Krotz has always been interested in Africa – a place of mystery and history, the origin of all human existence. His first opportunity to travel there came in his 40s, on an invitation to produce a television program for Vision TV about Angola. This was in the early 1990s, during a cease-fire in a lengthy war, a brief period of hope with U.N. elections on the horizon. Krotz returned to various parts of Africa during the ensuing years. He travelled to Kenya 5 years later to do a program on AIDS research by the University of Manitoba. “These trips confirmed in me the conviction that what you can do as an individual really matters, and that the small threads going from one individual to another can move society along”.

Krotz sees the writer’s role, telling other people’s stories and questioning the ethics of what we do, as very important. “We provide aid, but all the while protect our own interests”, he observes. “There are many conundrums – lots of ethical questions – to consider as we go into African countries to help, which is why we need communication and a deeper understanding of the issues. A great deal of thinking and writing is being done by African intellectuals about the impact of foreign aid on local initiative and the resulting dependencies.” His article in the June 2008 issue of Walrus Magazine, with the title Poaching Foreign Doctors, also examines the question of whether our development and immigration policies amount to foreign aid in reverse – a sort of reverse brain drain.

On a somewhat philosophical note, Krotz offers his conviction that so much of our life is reactive to doors opening and opportunities offering themselves. “In my experience, the best things in life are unplanned, they just happen”, comments Krotz. “And the two most important things for young people to keep in mind are to strive to know themselves and to be prepared to say ‘yes’ when opportunities arise.” Quoting Robert Frost’s poem, The Road Not Taken, he also urges today’s youth to consider taking “…the [road] less traveled…”, the one that may make all the difference.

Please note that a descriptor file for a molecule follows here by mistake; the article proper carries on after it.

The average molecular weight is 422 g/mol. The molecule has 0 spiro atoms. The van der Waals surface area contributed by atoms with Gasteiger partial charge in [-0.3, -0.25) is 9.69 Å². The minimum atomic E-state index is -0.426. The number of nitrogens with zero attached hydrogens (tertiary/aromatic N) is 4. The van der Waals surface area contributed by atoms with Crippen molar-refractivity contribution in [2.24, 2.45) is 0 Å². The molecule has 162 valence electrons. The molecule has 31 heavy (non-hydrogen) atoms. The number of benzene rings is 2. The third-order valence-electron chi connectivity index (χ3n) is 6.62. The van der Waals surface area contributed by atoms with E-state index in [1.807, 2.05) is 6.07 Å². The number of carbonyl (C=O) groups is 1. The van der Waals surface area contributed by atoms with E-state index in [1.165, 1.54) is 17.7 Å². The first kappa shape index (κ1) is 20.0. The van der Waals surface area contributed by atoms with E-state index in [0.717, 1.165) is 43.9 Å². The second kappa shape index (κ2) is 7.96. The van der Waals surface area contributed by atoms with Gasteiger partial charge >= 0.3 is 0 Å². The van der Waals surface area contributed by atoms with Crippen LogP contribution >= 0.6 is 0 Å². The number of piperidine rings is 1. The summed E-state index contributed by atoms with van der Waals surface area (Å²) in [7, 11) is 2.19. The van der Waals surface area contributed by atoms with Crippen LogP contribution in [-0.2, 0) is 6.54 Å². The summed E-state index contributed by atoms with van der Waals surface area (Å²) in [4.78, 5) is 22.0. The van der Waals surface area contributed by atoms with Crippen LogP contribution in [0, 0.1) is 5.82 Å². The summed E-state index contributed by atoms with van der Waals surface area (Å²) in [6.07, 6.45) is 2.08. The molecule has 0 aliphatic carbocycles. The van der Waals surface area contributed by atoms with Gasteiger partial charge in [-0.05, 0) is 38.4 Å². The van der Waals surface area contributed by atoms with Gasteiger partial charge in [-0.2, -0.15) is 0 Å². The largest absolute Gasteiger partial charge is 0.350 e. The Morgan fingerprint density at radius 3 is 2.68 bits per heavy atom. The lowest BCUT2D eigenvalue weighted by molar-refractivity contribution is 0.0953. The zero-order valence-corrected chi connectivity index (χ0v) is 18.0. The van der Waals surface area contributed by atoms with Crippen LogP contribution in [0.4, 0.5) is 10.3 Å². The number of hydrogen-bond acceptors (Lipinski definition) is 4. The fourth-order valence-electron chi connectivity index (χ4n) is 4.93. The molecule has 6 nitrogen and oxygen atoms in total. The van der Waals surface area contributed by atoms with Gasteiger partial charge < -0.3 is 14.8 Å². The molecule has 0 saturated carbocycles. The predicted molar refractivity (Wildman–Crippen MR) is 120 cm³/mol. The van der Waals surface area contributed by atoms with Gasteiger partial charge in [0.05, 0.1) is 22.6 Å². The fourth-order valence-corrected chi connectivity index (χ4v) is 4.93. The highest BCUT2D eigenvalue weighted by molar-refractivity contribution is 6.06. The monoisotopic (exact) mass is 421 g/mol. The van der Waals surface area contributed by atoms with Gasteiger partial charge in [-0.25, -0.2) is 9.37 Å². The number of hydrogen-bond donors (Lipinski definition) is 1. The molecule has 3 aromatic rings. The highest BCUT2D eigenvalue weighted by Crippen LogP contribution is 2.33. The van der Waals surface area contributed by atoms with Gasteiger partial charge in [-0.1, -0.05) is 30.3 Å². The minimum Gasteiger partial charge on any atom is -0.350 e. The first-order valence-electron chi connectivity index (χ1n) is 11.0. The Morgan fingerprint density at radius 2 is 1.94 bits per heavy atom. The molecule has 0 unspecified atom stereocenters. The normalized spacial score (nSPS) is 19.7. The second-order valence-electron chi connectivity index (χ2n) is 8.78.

More about Larry Krotz

Larry Krotz was born near Gowanstown, in rural southern Ontario, and completed a BA in political science and history in 1972 at York University’s Glendon College. He lived in Winnipeg and worked as a freelance writer, journalist, and documentary filmmaker from 1973 to 1997. He is the former president of the Manitoba Writers’ Guild (1985), and author of five previous books: Midlifeman (Toronto: McClelland & Stewart, 2000); Tourists (Boston: Faber & Faber, 1996); Indian Country (Toronto: McClelland & Stewart, 1990); Shutter Speed (Winnipeg, MB: Turnstone Press, 1988); and Urban Indian (Edmonton, AB: Hurtig, 1980). His film credits include Searching for Hawa's Secret (1998) for the National Film Board, looking at AIDS research in Nairobi Kenya; and Rising To Dance, a year in the life of Royal Winnipeg Ballet students. Krotz has taught writing at Red River College, the University of Winnipeg, and Ryerson University. He is the winner of several awards, including the Air Canada Award Canadian Authors Association, 1980; Chris Award, Columbus Documentary Film Festival for Searching For Hawa's Secret, 1999; AC Forest Award for essays in the United Church Observer, 2007 and 2008; as well as several nominations for the National Magazine Awards. Currently, he lives and works in Toronto.

Article submitted by Glendon communications officer Marika Kemeny

Published on February 6, 2009